170 books was something he produced in his spare time to acquire some pocket change. He ultimately evolved into Reverend Fanthorpe, a Priest of the Church of Wales, noted for a dozen thoughtful books on religious topics and quite a few others on intriguing mysteries like the Oak Island Money Pit.
The Badger books were just a lark, or as he described it, “often hilarious fun.”
He considered each book an exciting challenge:
“…just how many Roget synonyms can be squeezed into a paragraph… with experience came fascinating new ways to pad things out: long monosyllabic conversations with one word on each new line; didactic technical or philosophical passages when I couldn’t think of anything else to do with two characters except have them talk to each other…”
What I think Fanthorpe and Rabelais and Lovecraft had in common was the joy of throwing words together in a kind of ecstatic delirium, reveling in the richness and texture of the language itself without worrying too much, or at all, about contemporary literary conventions. All three achieved a poetry centred on ‘appearance’ and ‘sound’ more than meaning. A more effective cure for ‘writers block’ would be hard to imagine.
I think the young Fanthorpe churned these books out because he enjoyed doing it, had developed it into a habit, had in fact become addicted to the process.
He never knew the tumult and excitement of critical acclaim, of fans lining up to get his autograph, of seeing his name on best seller lists, or even the minor satisfaction of receiving royalties (I suspect… I don’t actually know).
Instead, he performed a personal, bard-like theatre, extemporizing mini-epics like a modern Homer, utilizing their traditional methods of stock themes and phrases, erecting intoxicating pyramids of exotic, seldom-used words, no doubt (once he got going) uttered in a trance-like state feeding on itself (and coffee… lots of coffee…).
Or maybe not. But I can’t see how he could accomplish what he did unless he was ‘in’ to it in a manner that bordered on creative frenzy. Heck of a hobby.
The above quotes and information are taken from DOWN THE BADGER HOLE, R. LIONEL FANTHORPE: THE BADGER YEARS by Debbie Cross, Wrigley-Cross Books, 1995, with introductions by Lionel & Patricia Fanthorpe, and David Langford, a most respected British fan. I highly recommend this book. It will bring tears to your eyes. Tears of laughter.
Debbie was instrumental in inviting the Fanthorpes to attend numerous Orycon conventions in Oregon. It turned out that not only was Lionel highly intelligent and an excellent panelist and speaker, he was fully aware of the ‘notoriety’ of his ‘Badger period’ and quite pleased it brought so much pleasure to so many readers. At Orycon he met many a fan whose life’s ambition was to acquire a complete set of his ‘Badgers,’ fans who were willing to line up to see him, to meet with him, to talk with him, listen to him, and get his autograph.
Once past his ‘Badger period’ he must have put it all behind him. How delightful, then, for his twelve year lark to catch up with him in so rewarding a fashion. Many a long-time career author must be envious. Doesn’t happen to many.
To cap it off, Vancouver fan Steve Forty once introduced Lionel Fanthorpe to John Norman, author of the Gor series. Talk about a meeting of masterminds, a collision of Titans! I presented Steve with an Elron award for this vital service to humanity. If only it had produced a collusion of Titans… I get collywobbles just thinking about it…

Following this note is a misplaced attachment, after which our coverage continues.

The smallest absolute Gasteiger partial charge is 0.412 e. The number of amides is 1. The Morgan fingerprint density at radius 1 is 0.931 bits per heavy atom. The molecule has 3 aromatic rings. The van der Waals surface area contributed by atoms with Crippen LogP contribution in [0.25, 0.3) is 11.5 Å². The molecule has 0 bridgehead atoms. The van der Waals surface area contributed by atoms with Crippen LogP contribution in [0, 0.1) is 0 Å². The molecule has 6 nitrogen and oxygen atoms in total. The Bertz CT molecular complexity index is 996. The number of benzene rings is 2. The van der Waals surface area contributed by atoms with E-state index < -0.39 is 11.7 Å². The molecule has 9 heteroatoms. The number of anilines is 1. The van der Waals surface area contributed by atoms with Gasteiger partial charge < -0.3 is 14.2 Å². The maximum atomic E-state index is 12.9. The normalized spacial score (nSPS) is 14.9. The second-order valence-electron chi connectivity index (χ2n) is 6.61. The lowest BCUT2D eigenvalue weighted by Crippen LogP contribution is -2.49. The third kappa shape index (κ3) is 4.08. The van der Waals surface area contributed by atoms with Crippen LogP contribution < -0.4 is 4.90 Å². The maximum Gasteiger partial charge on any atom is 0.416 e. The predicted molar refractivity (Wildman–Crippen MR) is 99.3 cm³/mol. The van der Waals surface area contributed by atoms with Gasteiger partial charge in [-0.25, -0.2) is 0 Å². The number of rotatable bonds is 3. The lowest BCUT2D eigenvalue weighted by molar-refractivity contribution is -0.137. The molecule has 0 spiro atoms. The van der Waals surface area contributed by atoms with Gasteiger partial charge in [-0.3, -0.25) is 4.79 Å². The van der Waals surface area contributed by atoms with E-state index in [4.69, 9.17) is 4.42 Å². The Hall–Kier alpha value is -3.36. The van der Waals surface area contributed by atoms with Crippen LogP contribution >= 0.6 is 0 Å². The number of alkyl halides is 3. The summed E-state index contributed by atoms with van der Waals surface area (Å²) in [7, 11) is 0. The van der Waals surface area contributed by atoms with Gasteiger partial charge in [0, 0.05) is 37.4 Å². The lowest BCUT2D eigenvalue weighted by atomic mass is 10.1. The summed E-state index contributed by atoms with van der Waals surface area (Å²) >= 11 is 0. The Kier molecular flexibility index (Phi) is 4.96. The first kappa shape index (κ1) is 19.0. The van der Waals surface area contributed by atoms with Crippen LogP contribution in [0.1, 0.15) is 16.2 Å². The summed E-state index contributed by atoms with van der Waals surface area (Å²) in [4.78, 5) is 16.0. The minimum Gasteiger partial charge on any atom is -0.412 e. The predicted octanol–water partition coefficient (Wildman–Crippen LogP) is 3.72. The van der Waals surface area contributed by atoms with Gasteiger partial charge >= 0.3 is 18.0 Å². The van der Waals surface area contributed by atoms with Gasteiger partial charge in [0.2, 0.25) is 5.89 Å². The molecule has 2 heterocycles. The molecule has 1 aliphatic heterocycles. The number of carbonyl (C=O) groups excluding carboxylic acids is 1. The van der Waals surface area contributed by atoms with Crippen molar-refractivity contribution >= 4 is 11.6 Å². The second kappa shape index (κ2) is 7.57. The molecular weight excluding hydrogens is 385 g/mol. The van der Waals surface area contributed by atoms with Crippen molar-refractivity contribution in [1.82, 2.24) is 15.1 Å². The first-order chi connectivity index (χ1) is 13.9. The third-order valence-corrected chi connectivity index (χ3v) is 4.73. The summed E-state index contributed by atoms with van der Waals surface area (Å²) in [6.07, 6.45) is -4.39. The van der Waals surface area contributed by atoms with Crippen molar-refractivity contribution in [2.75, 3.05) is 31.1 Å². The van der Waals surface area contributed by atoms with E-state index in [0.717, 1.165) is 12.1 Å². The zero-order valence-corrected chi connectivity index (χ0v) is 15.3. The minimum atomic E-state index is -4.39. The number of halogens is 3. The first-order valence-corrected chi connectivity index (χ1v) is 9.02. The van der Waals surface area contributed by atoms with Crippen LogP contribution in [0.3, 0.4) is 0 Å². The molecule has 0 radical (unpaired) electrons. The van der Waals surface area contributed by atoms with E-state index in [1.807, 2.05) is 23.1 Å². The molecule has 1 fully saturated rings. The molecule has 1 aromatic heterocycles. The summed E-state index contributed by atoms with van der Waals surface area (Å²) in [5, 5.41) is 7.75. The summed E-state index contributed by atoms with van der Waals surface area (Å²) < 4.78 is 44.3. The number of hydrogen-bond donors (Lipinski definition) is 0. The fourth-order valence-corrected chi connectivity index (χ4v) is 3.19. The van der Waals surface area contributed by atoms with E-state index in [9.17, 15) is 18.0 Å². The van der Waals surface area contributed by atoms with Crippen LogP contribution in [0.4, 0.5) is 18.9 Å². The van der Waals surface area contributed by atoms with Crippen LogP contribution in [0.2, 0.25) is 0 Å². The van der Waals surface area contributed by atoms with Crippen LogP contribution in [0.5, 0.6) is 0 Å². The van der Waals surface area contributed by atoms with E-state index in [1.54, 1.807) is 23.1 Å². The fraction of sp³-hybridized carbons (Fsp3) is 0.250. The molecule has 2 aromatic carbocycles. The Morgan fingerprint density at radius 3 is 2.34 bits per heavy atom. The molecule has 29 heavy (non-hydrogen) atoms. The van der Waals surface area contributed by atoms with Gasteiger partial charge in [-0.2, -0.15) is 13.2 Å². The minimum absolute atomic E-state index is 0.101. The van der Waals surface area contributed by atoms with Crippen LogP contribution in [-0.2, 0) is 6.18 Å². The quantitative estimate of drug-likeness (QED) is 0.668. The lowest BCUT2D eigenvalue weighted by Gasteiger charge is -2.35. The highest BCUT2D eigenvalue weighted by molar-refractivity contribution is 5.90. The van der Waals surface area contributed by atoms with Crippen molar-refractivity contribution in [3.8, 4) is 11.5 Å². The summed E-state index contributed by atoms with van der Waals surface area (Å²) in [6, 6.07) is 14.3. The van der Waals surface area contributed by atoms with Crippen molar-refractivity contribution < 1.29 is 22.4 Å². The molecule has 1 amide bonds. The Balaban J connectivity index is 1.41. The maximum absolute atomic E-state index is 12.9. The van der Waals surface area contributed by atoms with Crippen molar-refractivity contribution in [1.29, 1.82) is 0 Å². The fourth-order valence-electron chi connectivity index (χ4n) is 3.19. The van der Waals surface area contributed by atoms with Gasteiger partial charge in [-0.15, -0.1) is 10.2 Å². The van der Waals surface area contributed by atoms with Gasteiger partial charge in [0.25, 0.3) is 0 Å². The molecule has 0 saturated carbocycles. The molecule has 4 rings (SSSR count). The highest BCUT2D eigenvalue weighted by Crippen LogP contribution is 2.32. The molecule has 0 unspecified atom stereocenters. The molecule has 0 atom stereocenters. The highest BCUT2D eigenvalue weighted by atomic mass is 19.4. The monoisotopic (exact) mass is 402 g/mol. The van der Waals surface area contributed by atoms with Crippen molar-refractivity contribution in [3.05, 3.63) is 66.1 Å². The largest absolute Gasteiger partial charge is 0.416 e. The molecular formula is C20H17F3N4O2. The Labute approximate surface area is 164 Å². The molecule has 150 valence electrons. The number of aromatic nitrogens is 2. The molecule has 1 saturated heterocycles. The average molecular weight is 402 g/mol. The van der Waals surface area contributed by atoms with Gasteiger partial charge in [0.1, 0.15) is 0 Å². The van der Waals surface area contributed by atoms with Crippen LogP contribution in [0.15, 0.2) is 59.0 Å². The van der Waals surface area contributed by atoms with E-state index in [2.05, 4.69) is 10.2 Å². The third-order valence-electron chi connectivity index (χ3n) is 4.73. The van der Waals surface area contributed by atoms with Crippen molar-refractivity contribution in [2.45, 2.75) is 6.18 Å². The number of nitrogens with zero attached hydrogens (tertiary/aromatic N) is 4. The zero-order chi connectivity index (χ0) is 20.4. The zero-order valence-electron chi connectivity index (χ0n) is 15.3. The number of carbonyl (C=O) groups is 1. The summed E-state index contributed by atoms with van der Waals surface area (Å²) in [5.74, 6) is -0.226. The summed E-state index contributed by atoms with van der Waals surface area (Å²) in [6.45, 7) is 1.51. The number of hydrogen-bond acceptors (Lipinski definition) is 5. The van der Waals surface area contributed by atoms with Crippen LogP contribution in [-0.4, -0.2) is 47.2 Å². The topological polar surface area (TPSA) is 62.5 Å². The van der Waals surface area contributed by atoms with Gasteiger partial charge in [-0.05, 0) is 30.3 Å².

Now, you may ask yourself, among many things you’ve been asking yourself while reading this (Such as “Why am I reading this?”), with so many books churning out on a regular basis, did not the loyal followers of Badger Books suspect R. Lionel Fanthorpe was a house name standing in for a battery of anonymous authors?
Rather the opposite. Fanthorpe was published under a host of pseudonyms, including but not limited to: Leo Brett, Karl Zeigfried, Marston John, Lionel Roberts, Bron Fane, and, my favourite, Pel Torro.
I myself own but two of his books: SPACE FURY (1962) as Fanthorpe, and ORBIT ONE (1962) under the name John E. Muller.
I figured, for the sake of this article, I should glance at least one of them again. I chose ORBIT ONE.
I didn’t note anything as sprightly as the above examples, but here’s a selection chosen to illustrate his typical train of thought as it raced pell-mell down the track at faster-than-light speed:
“Come on,” said Walcott, we’ve got work to do.” The Police Chief nodded.
“That’s my boy!” he said. Rank, formality, these things meant nothing in an emergency. The situation was stripped down to the basic fact, and the basic fact was that two, capable, dedicated men were doing a tough job, and doing it damned well!
That was the fact of the situation. Whether one was the I.P.F. Chief and the other one was the Administrator made little difference. They were different edges of the same axe.
They were the complimentary halves of the steel curves that made up the point of the dagger that was penetrating the problem that confronted them.”
Can’t quite put my finger on it, but there’s something highly original and exceedingly distinctive in the above quote. Must be true, cause my brain hurts just thinking about it.
Let the final word, as an illustration of his endearing humour, be a ‘lightbulb joke’ Fanthorpe sprung on delighted fans at Orycon 11 in Portland (1989):
“How many Fanthorpe pseudonyms does it take to change a lightbulb, to replace it, to reinstate it, to substitute for it, to swap it, to exchange it, to renew it, to supersede or supplant it, to provide a proxy, to put another in its stead, to…?”
Note: David Langford commented on this article as follows: “I should add that the Fanthorpe lightbulb joke, although modestly not credited in my introduction to that book (http://ansible.co.uk/writing/rlfintro.html), was improvised by me rather than Lionel at Orycon 11; he wasn’t at that Orycon. Walter Jon Williams was, though, and offered a good answer: “Strange, because they were several; and several, because they were strange.”